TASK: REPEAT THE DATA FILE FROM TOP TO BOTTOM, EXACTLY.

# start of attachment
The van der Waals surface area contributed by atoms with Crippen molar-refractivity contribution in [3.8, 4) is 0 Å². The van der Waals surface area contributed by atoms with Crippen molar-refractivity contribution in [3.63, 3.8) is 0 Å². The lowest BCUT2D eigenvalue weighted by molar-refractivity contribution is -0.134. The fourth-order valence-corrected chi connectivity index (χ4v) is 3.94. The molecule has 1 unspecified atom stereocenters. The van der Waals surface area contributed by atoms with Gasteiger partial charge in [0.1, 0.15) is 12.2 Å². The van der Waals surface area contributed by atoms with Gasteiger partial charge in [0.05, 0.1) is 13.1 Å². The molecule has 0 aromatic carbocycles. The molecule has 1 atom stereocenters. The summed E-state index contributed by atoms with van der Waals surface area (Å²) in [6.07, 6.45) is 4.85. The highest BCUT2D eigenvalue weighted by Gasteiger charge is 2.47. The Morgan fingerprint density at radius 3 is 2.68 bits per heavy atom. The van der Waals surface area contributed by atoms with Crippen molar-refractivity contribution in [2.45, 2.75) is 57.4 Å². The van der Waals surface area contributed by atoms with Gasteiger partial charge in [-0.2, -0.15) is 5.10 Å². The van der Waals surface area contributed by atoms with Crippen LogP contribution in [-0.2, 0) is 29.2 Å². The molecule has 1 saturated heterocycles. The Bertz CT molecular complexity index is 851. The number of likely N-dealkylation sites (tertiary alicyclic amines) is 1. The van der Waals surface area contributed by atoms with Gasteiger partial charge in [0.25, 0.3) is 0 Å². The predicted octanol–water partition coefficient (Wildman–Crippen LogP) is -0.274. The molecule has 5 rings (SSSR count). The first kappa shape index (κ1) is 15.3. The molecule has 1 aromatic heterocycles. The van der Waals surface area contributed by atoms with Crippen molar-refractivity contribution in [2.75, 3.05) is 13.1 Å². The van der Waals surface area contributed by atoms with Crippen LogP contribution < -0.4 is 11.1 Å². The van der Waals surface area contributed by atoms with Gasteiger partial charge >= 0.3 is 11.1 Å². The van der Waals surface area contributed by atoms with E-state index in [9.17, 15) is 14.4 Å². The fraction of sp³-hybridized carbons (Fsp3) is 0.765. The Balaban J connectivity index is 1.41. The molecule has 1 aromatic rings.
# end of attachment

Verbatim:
The van der Waals surface area contributed by atoms with Crippen molar-refractivity contribution in [3.8, 4) is 0 Å². The van der Waals surface area contributed by atoms with Crippen molar-refractivity contribution in [3.63, 3.8) is 0 Å². The lowest BCUT2D eigenvalue weighted by molar-refractivity contribution is -0.134. The fourth-order valence-corrected chi connectivity index (χ4v) is 3.94. The molecule has 1 unspecified atom stereocenters. The van der Waals surface area contributed by atoms with Gasteiger partial charge in [0.1, 0.15) is 12.2 Å². The van der Waals surface area contributed by atoms with Gasteiger partial charge in [0.05, 0.1) is 13.1 Å². The molecule has 0 aromatic carbocycles. The molecule has 1 atom stereocenters. The summed E-state index contributed by atoms with van der Waals surface area (Å²) in [6.07, 6.45) is 4.85. The highest BCUT2D eigenvalue weighted by Gasteiger charge is 2.47. The Morgan fingerprint density at radius 3 is 2.68 bits per heavy atom. The van der Waals surface area contributed by atoms with Crippen molar-refractivity contribution in [2.45, 2.75) is 57.4 Å². The van der Waals surface area contributed by atoms with Gasteiger partial charge in [-0.2, -0.15) is 5.10 Å². The van der Waals surface area contributed by atoms with Crippen LogP contribution in [-0.2, 0) is 29.2 Å². The molecule has 1 saturated heterocycles. The Bertz CT molecular complexity index is 851. The number of likely N-dealkylation sites (tertiary alicyclic amines) is 1. The van der Waals surface area contributed by atoms with Gasteiger partial charge in [0.25, 0.3) is 0 Å². The predicted octanol–water partition coefficient (Wildman–Crippen LogP) is -0.274. The molecule has 5 rings (SSSR count). The first kappa shape index (κ1) is 15.3. The molecule has 1 aromatic heterocycles. The van der Waals surface area contributed by atoms with Crippen molar-refractivity contribution in [2.75, 3.05) is 13.1 Å². The van der Waals surface area contributed by atoms with Crippen LogP contribution < -0.4 is 11.1 Å². The van der Waals surface area contributed by atoms with Gasteiger partial charge >= 0.3 is 11.1 Å². The van der Waals surface area contributed by atoms with E-state index in [9.17, 15) is 14.4 Å². The fraction of sp³-hybridized carbons (Fsp3) is 0.765. The Balaban J connectivity index is 1.41. The molecule has 1 aromatic rings.